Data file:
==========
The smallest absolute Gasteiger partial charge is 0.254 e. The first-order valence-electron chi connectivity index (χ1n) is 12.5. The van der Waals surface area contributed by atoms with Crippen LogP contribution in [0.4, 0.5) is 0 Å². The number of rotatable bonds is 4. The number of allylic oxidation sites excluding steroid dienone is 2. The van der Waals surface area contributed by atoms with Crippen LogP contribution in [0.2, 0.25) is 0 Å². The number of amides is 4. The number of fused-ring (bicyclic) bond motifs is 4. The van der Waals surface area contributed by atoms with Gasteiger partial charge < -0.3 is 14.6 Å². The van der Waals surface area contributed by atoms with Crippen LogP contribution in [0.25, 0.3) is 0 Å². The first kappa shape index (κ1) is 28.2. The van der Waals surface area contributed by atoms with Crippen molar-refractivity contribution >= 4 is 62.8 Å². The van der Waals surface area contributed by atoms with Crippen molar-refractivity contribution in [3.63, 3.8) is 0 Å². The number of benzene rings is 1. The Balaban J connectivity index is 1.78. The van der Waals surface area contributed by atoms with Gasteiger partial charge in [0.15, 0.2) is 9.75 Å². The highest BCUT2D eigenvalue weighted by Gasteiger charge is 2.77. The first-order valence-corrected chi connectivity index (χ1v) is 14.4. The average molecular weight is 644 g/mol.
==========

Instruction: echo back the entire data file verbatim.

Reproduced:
The smallest absolute Gasteiger partial charge is 0.254 e. The first-order valence-electron chi connectivity index (χ1n) is 12.5. The van der Waals surface area contributed by atoms with Crippen LogP contribution in [0.4, 0.5) is 0 Å². The number of rotatable bonds is 4. The number of allylic oxidation sites excluding steroid dienone is 2. The van der Waals surface area contributed by atoms with Crippen LogP contribution in [0.2, 0.25) is 0 Å². The number of amides is 4. The number of fused-ring (bicyclic) bond motifs is 4. The van der Waals surface area contributed by atoms with Gasteiger partial charge < -0.3 is 14.6 Å². The van der Waals surface area contributed by atoms with Crippen LogP contribution in [0.25, 0.3) is 0 Å². The first kappa shape index (κ1) is 28.2. The van der Waals surface area contributed by atoms with Crippen molar-refractivity contribution >= 4 is 62.8 Å². The van der Waals surface area contributed by atoms with Crippen molar-refractivity contribution in [3.63, 3.8) is 0 Å². The number of benzene rings is 1. The Balaban J connectivity index is 1.78. The van der Waals surface area contributed by atoms with Gasteiger partial charge in [0.15, 0.2) is 9.75 Å². The highest BCUT2D eigenvalue weighted by Gasteiger charge is 2.77. The first-order valence-corrected chi connectivity index (χ1v) is 14.4. The average molecular weight is 644 g/mol.